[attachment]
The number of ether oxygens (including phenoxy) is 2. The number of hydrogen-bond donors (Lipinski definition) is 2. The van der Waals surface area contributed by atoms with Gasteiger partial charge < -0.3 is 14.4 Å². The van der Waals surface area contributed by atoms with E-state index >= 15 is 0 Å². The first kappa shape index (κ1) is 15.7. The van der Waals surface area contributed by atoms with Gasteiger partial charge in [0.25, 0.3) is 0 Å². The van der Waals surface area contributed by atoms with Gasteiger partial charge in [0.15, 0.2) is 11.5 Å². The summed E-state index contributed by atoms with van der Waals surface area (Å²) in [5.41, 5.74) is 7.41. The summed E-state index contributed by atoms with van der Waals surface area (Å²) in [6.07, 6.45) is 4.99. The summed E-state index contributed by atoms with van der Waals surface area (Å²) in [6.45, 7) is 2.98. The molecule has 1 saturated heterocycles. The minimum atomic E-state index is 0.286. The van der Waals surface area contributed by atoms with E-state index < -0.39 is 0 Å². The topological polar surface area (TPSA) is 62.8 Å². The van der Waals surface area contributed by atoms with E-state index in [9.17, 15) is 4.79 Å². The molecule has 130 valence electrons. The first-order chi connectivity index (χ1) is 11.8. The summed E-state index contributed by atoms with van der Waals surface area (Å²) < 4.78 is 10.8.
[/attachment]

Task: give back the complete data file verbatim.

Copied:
The number of ether oxygens (including phenoxy) is 2. The number of hydrogen-bond donors (Lipinski definition) is 2. The van der Waals surface area contributed by atoms with Gasteiger partial charge < -0.3 is 14.4 Å². The van der Waals surface area contributed by atoms with E-state index >= 15 is 0 Å². The first kappa shape index (κ1) is 15.7. The van der Waals surface area contributed by atoms with Gasteiger partial charge in [0.25, 0.3) is 0 Å². The van der Waals surface area contributed by atoms with Gasteiger partial charge in [0.15, 0.2) is 11.5 Å². The summed E-state index contributed by atoms with van der Waals surface area (Å²) in [5.41, 5.74) is 7.41. The summed E-state index contributed by atoms with van der Waals surface area (Å²) in [6.07, 6.45) is 4.99. The summed E-state index contributed by atoms with van der Waals surface area (Å²) in [6.45, 7) is 2.98. The molecule has 1 saturated heterocycles. The minimum atomic E-state index is 0.286. The van der Waals surface area contributed by atoms with E-state index < -0.39 is 0 Å². The topological polar surface area (TPSA) is 62.8 Å². The van der Waals surface area contributed by atoms with E-state index in [9.17, 15) is 4.79 Å². The molecule has 130 valence electrons. The first-order chi connectivity index (χ1) is 11.8. The summed E-state index contributed by atoms with van der Waals surface area (Å²) < 4.78 is 10.8.